But Philosophy has been practised for over two and a half millenia, and one should understand the progress made and not made or rolled back, or requestioned or reasserted or repositioned etc. One strong marker is the definite development of modern science dating from the renaissance from philosophy proper, one could say that philsophy contracted or a part of it having found itself new means and techniques budded away and developed under its own momentum - in fact most of its practioners will not be aware of the historical basis of their discipline in a solid way.

This means a question about the real world may be seen as philosophy by Aristotle, and as part of physics by the modern day philosopher. One doesn't ask a philosopher for the equations for gravity, but he'll be interested that gravity can be understood as curvature. Of course, if one was philosophically astute as Pythagoras was alleged to be, then one may not be surprised at all, because the idea of the real world as mathematics & thus geometry is an idea that goes back a very long time.

The so-called Pythagoreans, who were the first to take up mathematics, not only advanced this subject, but saturated with it, they fancied that the principles of mathematics were the principles of all things. —Aristotle, Metaphysics 1–5 , cc. 350 BC

When this is combined with the idea in mathematics that geometry is most natural form in which to view mathematics, gravity as a geometrical feature follows; if not its precise nature as curvature.

  • "That doctorates, that is phDs are short for Doctor of philosophy is a vestigial reminder of its very early origins." ! :-) "When this is combined with the idea in mathematics that geometry is most natural form in which to view mathematics, gravity as a geometrical feature follows; if not its precise nature as curvature." ! :-) – Vector May 27 '13 at 1:16
  • "All is Number” ― attributed to Pythagoras. – Vector May 27 '13 at 1:17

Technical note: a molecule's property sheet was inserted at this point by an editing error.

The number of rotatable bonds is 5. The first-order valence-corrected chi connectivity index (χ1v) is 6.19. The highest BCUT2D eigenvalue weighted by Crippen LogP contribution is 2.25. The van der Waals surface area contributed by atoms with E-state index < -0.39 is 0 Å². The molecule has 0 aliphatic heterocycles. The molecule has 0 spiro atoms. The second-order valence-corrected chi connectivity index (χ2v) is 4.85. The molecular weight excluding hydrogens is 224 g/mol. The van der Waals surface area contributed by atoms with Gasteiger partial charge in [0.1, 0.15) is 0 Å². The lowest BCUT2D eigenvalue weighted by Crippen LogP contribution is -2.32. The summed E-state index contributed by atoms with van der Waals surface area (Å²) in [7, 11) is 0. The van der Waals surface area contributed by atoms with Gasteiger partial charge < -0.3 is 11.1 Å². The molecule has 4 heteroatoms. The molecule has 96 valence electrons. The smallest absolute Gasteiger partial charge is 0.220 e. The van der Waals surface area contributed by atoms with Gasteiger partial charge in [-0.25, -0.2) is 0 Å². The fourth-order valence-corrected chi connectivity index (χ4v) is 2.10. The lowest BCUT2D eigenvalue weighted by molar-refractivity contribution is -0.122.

• @ReallyRational: Are the exclamations expressions of outrage? In fact, after Riemann formulated the idea of manifold and before Einstein found his equations, the english mathematician William Clifford in a lecture in Cambridge said everything in nature should be understood as curvature in geometry :). And another expression that geometry is the most natural form in which to view mathematics is that the theory of schemes is the most natural form in which to view number theory - and this is geometrical; in fact it follows similar ideas to Riemann but obviously different too. – Mozibur Ullah May 27 '13 at 1:29
  • @reallyRational: You may find it interesting that Clifford wrote in 1876 the space-time theory of matter which alludes to what I wrote above. – Mozibur Ullah May 27 '13 at 2:25
  • No: expressions of delight. Your reference to the title phD is something I have often thought about and I liked how you referred to it as 'vestigial'. And knowing something about the history of math, dominance of geometry and Riemann's importance, I very much enjoyed your contention that 'gravity as a geometrical feature follows'. I am not familiar with Clifford offhand, although I did know that Riemannian geometry enabled Einstein. – Vector May 27 '13 at 6:10
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What wouldn't be philosophical?

The human thought is composed of symbols, words and language, all subject of study of philosophy. So, nothing "becomes" philosophical. Something may be "pushed out" of the field, for politics, morality, and the like, but not "pushed in". It was always there. Actually, philosophy is the widest word we use to systematize our knowledge. "Science" is more restrict because of its methodology. "Religion" is more restrict because of its dependence on "faith". Philosophy is the basis of them all (even when the faithful does not know it).

For instance, "philosophy of biology" is a functional part of "biology" itself. How can any knowledge be deprived of its philosophy? Wouldn't it stop being a knowledge, and become simply dogma?

Looks like you are using a very narrow definition of "philosophy". Why?

  • This does not provide an answer to the question. To critique or request clarification from an author, leave a comment below their post. – James Kingsbery Jan 27 '15 at 20:36
  • Look now, @JamesKingsbery. – Rodrigo Jan 27 '15 at 22:06
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    Better, but your answer seems to imply that everything is just philosophy. – James Kingsbery Jan 27 '15 at 22:18
  • Philosophy is like a drawer with other drawers inside. Science and religion are the drawers inside. And I'd call the outter drawer 'mythology', not 'philosophy', because the first - when analyzed properly, not as just folklore - looks more universal to me. Much of what is called 'philosophy' is way too soaked with european limited concepts. – Rodrigo Jan 27 '15 at 22:46